Rebecca Missler, a science teacher at Alaska’s North Pole High School (NPHS), works hard to make learning hands-on and relevant for her students. Her classes have excavated dinosaur bones from Alaska's North Slope, set sugar on fire to create “worms” (long columns of black ash) in chemistry, and created fire tornadoes in earth science to study induction and the Coriolis effect. Missler attended special training to be able to receive a collection of moon rocks, pieces of science history she shared with students throughout the district. It’s little wonder that her students actively participate in classroom discussions and activities, working hard and supporting each other thanks to the positive atmosphere Missler creates in her classroom.
Missler works tirelessly to help others with whatever needs to be done. When the district selected a new learning management system, she requested extra training so she could help colleagues adapt to the new platform. Missler served on the mentoring committee for new teachers and played a large role in the district’s transition to the Next Generation Science Standards and Alaska’s State Science Standards. Her work on the district curriculum review committee led to two new classes at NPHS: paleontology and geology, both of which Missler now teaches. She has taken a deep dive into personalized learning, a current initiative in the district, adapting her lessons to students’ particular needs and looking to teaching practices around the world for inspiration. Math often gets in the way of success in chemistry, so Missler starts the year with a math quiz, followed by a unit that scaffolds and builds skills where students show deficits. Students show improvement in both science and math with each subsequent assessment.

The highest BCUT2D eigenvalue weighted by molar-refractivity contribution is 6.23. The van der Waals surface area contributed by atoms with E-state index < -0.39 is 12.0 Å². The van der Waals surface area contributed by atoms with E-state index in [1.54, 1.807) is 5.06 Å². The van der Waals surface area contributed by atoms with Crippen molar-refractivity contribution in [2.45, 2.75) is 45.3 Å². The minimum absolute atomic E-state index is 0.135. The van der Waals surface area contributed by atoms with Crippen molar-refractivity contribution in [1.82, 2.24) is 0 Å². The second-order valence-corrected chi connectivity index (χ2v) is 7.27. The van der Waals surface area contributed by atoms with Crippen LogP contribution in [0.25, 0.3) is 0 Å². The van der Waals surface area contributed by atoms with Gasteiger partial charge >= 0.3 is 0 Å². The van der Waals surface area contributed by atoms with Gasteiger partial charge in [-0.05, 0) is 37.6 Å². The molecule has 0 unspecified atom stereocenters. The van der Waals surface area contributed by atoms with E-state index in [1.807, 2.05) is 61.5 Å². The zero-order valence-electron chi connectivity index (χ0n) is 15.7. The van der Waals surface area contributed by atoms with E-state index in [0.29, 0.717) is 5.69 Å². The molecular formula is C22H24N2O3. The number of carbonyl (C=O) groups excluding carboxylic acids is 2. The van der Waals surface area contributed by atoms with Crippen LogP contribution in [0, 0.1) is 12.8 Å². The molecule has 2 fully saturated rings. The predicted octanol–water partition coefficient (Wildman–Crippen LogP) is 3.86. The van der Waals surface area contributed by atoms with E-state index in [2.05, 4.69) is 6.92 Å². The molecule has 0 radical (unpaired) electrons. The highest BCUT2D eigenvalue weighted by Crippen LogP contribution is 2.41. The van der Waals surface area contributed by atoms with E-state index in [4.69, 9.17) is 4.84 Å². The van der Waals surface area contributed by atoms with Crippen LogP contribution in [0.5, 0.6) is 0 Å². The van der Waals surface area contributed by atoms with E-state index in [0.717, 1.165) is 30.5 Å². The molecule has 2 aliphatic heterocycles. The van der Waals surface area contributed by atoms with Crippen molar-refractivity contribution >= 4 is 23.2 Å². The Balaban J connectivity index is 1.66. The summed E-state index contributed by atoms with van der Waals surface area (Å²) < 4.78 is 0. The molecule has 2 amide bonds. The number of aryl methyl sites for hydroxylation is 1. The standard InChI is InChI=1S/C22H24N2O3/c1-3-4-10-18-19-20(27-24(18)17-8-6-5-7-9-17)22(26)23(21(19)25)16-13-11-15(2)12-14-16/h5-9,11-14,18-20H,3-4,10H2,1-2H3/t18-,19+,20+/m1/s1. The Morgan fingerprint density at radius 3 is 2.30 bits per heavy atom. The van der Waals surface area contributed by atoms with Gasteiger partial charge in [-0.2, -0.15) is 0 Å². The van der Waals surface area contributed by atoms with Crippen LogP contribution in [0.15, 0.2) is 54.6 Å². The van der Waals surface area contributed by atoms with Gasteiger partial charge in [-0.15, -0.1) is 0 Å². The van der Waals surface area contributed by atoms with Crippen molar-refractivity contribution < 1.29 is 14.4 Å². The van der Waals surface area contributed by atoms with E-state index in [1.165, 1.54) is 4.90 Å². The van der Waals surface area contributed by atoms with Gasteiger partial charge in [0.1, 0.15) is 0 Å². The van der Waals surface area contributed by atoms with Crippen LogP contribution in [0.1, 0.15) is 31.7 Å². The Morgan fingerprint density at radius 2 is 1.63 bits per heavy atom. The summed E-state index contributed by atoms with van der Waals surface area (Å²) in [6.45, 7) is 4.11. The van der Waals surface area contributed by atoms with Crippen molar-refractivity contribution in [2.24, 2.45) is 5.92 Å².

Missler helped secure a grant to start the NPHS International Club, chaperoning trips to Costa Rica and other foreign countries in an effort to expose students to a wide variety of scientific concepts and projects. She leads the National Honors Society and Academic Decathlon. Trained as a geologist, Missler does field work that she has presented to scientists and science educators at national STEM conferences. She spent last summer working in the paleontology section of a nearby science museum.
Missler earned a B.S. in geology from Lake Superior State University in 2004 and a master’s in secondary education from the University of Alaska Fairbanks in 2016.
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